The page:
Founded in 2016, Boston Micro Fabrication (BMF) specializes in precision 3D printing on the microscale with its patented Projection Micro Stereolithography (PµSL) technology. The startup is a spin-out of MIT, established to commercialize Professor Nicholas Fang‘s PµSL research, and now has offices in Shenzhen, Singapore, and Tokyo in addition to Boston. BMF debuted its high-resolution microArch 3D printer in the winter of 2020. Now, it’s introducing a new microscale AM system: the microArch S240, and said to be the only micro-precision 3D printer for short-run industrial production.
Just like its predecessor, the new microArch S240 uses PµSL technology, which uses a single flash of UV light at microscale resolution to achieve rapid photopolymerization of an entire layer of liquid polymer. By combining controlled processing technology, light, and customizable optics, this technology is able to fabricate extremely precise and accurate high-resolution 3D prints that are 100 times smaller than a human hair. This makes it ideal for creating prototypes and end-use parts in the microfluidics, MEMS, electronics, medical device manufacturing, and biotech fields. But, thanks to an advanced spreading mechanism and a larger build volume of 100 X 100 X 75MM / 750 cm3, this new system has print speeds that are up to ten times faster than the original microArch, which means it can produce bigger parts, or achieve a higher throughput of smaller ones, that still have 10 µm resolution, +/- 25 µm tolerance.
“Until now, this coveted combination of quality, strength and resolution had been missing from industrial production, particularly for use cases that require high precision and micron level resolution. With the microArch S240, users can finally make end-use micro parts at speeds that are required for production, with resolution, accuracy and precision that is true to CAD,” stated John Kawola, CEO – Global of BMF, in a press release. “Smaller parts no longer need to mean bigger headaches or bigger price tags for manufacturers and engineers.”
Another feature of the microArch S240 is its ability to print using advanced, industrial-grade ceramics and polymers, like the new, durable BMF RG material from BASF Forward AM’s line of Ultracur photopolymer resins. This high-strength, functional engineering material was developed by BASF and BMF for the microArch S240, so customers can create parts for production applications.
“The new BMF RG material from the Forward AM Ultracur3D® photopolymer resin line will enable users to achieve ultra-high resolution of their parts. The microArch™ 240 printer is addressing a market that has previously been unserved. This collaboration will now enable customers, especially in the medical industry, to assemble complex items that were too small to handle on previous printing platforms,” said Oleksandra Blacka, Business Development Manager – Photopolymers, Medical & Dental, BASF.Powered by Aniwaa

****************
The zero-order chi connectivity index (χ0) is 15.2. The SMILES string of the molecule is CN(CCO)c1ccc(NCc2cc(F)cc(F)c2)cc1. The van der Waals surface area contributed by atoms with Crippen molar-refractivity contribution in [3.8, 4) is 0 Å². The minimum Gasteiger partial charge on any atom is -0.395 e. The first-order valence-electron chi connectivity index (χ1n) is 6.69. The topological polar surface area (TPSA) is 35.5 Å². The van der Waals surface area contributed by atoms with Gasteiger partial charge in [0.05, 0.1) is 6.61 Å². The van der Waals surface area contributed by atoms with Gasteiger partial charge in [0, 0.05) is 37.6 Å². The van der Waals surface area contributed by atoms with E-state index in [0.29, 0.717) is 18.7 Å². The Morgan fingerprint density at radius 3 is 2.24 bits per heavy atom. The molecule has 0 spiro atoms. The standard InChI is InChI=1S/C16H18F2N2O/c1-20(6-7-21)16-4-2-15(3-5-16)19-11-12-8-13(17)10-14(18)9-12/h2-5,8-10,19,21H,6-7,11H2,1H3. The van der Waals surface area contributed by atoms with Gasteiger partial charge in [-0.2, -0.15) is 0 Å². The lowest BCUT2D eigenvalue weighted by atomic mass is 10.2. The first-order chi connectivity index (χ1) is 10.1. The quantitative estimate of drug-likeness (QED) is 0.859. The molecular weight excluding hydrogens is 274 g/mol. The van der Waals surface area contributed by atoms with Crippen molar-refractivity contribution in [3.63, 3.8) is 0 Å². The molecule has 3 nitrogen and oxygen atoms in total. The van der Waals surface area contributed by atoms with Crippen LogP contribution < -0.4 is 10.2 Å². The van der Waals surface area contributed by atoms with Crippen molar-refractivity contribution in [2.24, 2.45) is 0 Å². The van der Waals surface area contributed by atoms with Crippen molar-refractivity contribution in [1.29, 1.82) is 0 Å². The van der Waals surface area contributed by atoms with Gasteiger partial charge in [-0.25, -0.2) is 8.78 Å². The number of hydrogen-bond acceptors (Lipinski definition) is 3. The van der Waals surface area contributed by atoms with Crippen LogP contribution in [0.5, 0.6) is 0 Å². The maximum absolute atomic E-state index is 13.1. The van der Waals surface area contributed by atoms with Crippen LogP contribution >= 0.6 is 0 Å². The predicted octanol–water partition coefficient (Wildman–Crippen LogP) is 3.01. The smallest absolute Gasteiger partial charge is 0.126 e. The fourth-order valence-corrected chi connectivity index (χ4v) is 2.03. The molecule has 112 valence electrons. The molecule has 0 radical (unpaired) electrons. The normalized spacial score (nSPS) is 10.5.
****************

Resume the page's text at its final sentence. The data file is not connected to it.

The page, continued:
The new microArch S240 is also able to print industrial materials with attributes, such as sharp edges, mirror finishes, and smooth channels, that can easily mirror end-use parts. Additionally, because the system is able to handle materials with a higher molecular weight, and viscosities of up to 20,000Cp, that can fabricate stronger functional parts, it truly seems like a good fit for 3D printing industrial-grade products.
“We chose BMF’s microArch 3D Printer due to its ability to replicate critical micro features. Their unique Projection Micro Stereolithography (PµSL) technology prints 3D parts with ultra-high resolution and accuracy, which is key to our business,” explained Donna Bibber, VP of Business Development, Isometric Micro Molding. “This is the first 3D printer we’ve encountered that can print micro-precision parts, with the dimensional accuracy and precision that our customers require at this stage of product development. We have put the BMF parts through the same rigorous CT scanning inspection process of our micro molded components and were amazed that dimensionally the parts fell within the tolerances required. Our customers have been equally amazed.”
There’s been a noticeable increase in competition for nanoscale and microscale 3D printing systems recently, and no wonder—with applications in art, bioengineering, electronics, optics, and more, this kind of technology is pretty important. TU Wien has spun out two different microscale 3D printing startups, Cubicure and UpNano, in the last two years alone, and BASF is also getting involved in this type of niche AM market, by collaborating with BMF to create the new engineering RG material. It will be interesting to see whether any other big names invest in microscale 3D printing soon.
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